NSW Rugby Union and Waratahs CEO Paul Doorn is hoping they can showcase the merits of centralisation after becoming the first club to sign with Rugby Australia as part of the 'strategic reset.'
The move sees the two entities integrate their functions, with RA focused on high performance and commercial, allowing NSWRU to turn further attention towards grassroots and the community game.
The announcement was confirmed on Tuesday after Rugby Australia CEO Phil Waugh outlayed the plans for centralisation in August.
Since then, certain aspects have been met with resistance by clubs, particularly around giving up commercial operations responsibilities.
However, Doorn and NSWRU believe it's a necessary move given the current position of the game.
“It’s not going to happen overnight but it will happen…We 100% agree the strategy has to change,” Doorn said to reporters.
“Holistically, we bought into the fact we believe that centralisation or the integration, particularly of the high-performance model, will actually drive better outcomes both on and off the field.
“We’ve had a really strong working relationship with Rugby Australia to get us to this point today…we’re really comfortable with the fact that we’re going to get better outcomes.
“We want to be able to work really closely (with RA) to get some quick wins to demonstrate that it can actually work and it does have an impact.”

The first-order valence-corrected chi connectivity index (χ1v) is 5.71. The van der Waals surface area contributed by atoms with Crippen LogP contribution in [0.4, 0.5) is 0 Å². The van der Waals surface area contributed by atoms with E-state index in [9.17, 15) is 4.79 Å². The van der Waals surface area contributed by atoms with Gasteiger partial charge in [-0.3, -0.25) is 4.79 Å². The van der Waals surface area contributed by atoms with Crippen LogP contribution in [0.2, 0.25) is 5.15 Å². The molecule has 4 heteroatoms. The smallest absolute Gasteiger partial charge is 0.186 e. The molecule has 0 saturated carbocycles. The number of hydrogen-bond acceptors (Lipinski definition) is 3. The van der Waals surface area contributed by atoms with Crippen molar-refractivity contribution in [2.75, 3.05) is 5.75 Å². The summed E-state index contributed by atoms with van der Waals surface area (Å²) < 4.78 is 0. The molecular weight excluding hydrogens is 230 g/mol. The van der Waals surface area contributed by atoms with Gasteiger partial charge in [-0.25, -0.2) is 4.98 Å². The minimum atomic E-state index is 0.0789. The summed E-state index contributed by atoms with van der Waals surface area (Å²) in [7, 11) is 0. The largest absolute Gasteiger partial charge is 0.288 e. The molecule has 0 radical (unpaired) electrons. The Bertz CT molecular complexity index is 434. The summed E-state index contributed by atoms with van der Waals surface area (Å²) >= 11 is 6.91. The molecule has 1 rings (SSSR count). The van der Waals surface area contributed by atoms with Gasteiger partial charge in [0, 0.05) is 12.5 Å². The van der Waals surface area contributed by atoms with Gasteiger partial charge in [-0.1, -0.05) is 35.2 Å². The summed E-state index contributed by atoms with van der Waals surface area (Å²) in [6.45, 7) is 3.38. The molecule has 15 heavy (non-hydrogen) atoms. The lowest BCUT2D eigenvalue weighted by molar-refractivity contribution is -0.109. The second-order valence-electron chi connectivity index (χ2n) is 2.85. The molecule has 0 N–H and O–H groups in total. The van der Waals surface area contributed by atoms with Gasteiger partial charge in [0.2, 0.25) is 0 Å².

From a high-performance aspect, the Waratahs have already had informal experience with this through the constant transfer of players to other Australian clubs.
Regular starters Will Harris and Ben Donaldson will head to Western Force in 2024 whilst scrumhalf Harrison Goddard heads down south to the ACT Brumbies.
Rebels vice-captain Brad Wilkin made his debut in the sky blue along with Andrew Kellaway, Jeremy Williams to go with a host of stars that came through the NSW pathways system.
“When I first started, I used to get upset when they’d say 'former Waratahs top player (has) now gone here', 'former NSW pathway, junior went there' when we can only have 38 players in our top squad. So actually part of NSW being the largest and oldest provincial union is to develop talent for the whole game in Australia,” Doorn explained.
“We accept that and we clearly recognise that one of the things we always want to get better at is choosing the kids that will be tomorrow’s superstars but we also fulfil a role helping support the game across Australia and populating other Super Rugby clubs.
“We don’t want to see anyone go but effectively, that’s the role of a union such as NSW.”